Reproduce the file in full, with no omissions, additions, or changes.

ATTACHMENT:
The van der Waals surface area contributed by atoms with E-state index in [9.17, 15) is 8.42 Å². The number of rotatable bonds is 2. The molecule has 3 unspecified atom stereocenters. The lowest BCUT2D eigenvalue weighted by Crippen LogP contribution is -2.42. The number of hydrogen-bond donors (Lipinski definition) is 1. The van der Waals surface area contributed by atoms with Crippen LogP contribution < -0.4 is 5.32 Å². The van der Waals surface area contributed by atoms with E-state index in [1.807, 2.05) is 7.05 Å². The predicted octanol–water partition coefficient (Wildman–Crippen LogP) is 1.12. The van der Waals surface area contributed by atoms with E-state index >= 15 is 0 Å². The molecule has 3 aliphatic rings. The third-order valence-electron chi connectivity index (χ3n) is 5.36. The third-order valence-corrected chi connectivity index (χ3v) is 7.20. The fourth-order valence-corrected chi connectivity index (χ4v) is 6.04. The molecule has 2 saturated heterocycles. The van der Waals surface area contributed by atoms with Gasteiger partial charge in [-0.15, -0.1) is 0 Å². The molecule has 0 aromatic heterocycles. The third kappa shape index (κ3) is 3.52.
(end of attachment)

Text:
The van der Waals surface area contributed by atoms with E-state index in [9.17, 15) is 8.42 Å². The number of rotatable bonds is 2. The molecule has 3 unspecified atom stereocenters. The lowest BCUT2D eigenvalue weighted by Crippen LogP contribution is -2.42. The number of hydrogen-bond donors (Lipinski definition) is 1. The van der Waals surface area contributed by atoms with Crippen LogP contribution < -0.4 is 5.32 Å². The van der Waals surface area contributed by atoms with E-state index in [1.807, 2.05) is 7.05 Å². The predicted octanol–water partition coefficient (Wildman–Crippen LogP) is 1.12. The van der Waals surface area contributed by atoms with E-state index >= 15 is 0 Å². The molecule has 3 aliphatic rings. The third-order valence-electron chi connectivity index (χ3n) is 5.36. The third-order valence-corrected chi connectivity index (χ3v) is 7.20. The fourth-order valence-corrected chi connectivity index (χ4v) is 6.04. The molecule has 2 saturated heterocycles. The van der Waals surface area contributed by atoms with Gasteiger partial charge in [-0.15, -0.1) is 0 Å². The molecule has 0 aromatic heterocycles. The third kappa shape index (κ3) is 3.52.